Campaigning in Afghanistan Involves Bribes, Gangland Politics and Murder

VIDEO: Despite Taliban, more women are putting their lives on the line for Afghanistan.
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This city of pine trees and traffic lights is one of the safest in Afghanistan, where the fear and anxiety that dominates most of this country barely exists. But even here, Saturday's parliamentary election has been fought violently and brutally, not only with candidates' workers killed and female candidates threatened, but also with village-sized bribes, gangland-style politicking, and interference from neighboring countries.

The United Nations recently pointed out that Afghanistan "isn't Switzerland" and shouldn't be held to the same standards. But American and Afghan officials here fear the risks of this election might outweigh the possible benefits.

VIDEO: Despite Taliban, more women are putting their lives on the line for Afghanistan.
Afghan Women Campaign Despite Kidnappings

Already, the intimidation has created a kind of cage-fighting primary that has forced some candidates out. And election observers predict that after the vote, a massive number of complaints and razor-thin election margins will overwhelm the fragile fraud oversight board, challenging the legitimacy of the results.

"If Afghans do not see this election as legitimate, then they will never trust the democratic process again," Dr. Abdullah Abdullah, a leading member of an opposition party, said.

A record number of women are running this year, but ask Fauzia Gialani if that's translated into a more permissive atmosphere. Perhaps more than any other candidate, this election season has been terrorizing. Five of her campaign workers were kidnapped. She was called and told to drop her campaign, and then called for a trade: release five militants in exchange for her workers. When she didn't give in to either request, the five were lined up, hands bound, and executed.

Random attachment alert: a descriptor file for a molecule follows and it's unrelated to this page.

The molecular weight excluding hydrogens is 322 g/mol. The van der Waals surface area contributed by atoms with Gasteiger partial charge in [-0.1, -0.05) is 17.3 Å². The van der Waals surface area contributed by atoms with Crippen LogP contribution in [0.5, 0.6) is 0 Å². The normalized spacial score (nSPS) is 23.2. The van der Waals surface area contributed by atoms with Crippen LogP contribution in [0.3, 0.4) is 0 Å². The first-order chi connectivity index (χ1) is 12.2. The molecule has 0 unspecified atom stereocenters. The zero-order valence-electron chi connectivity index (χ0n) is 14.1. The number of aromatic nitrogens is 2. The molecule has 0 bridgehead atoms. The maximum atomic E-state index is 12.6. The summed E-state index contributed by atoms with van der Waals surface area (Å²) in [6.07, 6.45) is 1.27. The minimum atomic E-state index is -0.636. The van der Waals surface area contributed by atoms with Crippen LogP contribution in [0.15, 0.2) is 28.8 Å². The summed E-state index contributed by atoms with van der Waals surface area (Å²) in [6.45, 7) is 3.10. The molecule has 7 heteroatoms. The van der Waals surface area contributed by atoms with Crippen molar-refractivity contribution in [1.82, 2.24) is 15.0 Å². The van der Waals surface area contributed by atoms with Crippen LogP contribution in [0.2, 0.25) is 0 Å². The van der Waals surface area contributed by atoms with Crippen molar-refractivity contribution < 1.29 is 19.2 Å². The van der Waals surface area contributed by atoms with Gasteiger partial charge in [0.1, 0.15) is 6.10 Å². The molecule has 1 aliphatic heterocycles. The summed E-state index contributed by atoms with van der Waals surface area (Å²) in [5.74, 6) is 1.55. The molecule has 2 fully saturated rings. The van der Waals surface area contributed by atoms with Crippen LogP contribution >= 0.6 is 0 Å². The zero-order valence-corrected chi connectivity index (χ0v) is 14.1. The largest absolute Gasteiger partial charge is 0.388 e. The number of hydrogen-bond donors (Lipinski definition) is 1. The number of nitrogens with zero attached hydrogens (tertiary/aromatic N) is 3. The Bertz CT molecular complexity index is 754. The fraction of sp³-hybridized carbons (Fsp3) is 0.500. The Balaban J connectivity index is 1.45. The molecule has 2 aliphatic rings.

Some of the violence across the country is clearly the work of insurgents, who have distributed night letters threatening anyone who votes or participates in the election, in which every parliament seat is up for grabs. But candidates and Western observers also believe the violence is candidate-on-candidate. In Gialani's case, Western officials wonder aloud whether the family of her estranged husband – also a candidate in Herat – ordered the hit.

Either way, a lack of law and order in many districts across the country has allowed whoever is behind the violence to create an even more deadly climate than last year's presidential election. This year at least 23 candidates or their aides have been killed, according to Afghan observers.

Gialani welcomed an ABC News team to witness two days of meetings and politicking. She attends a few small campaign events, but all are inside because it is too dangerous for her to hold open air rallies. She travels in a pick-up truck with four gunmen in the back. She drives quickly between her office and her home. There are no unscheduled "retail" events. As an aside to one visitor, she says she will see him in a couple of weeks, "If I make it that far." She is constantly accused of being, in effect, a prostitute.

Afghan Elections Endanger Candidates and Their Families

The violence and the accusations have taken a clear toll on her and her family.

"Every day I receive threatening calls saying you have converted to Christianity, or you and your brothers have become infidels. My whole family is suffering, and it's not safe for any of them to leave the house," she told ABC News in her living room earlier this week.

"I don't feel safe," she continues. "I always have guards with me and I wouldn't dare leave the city to campaign."

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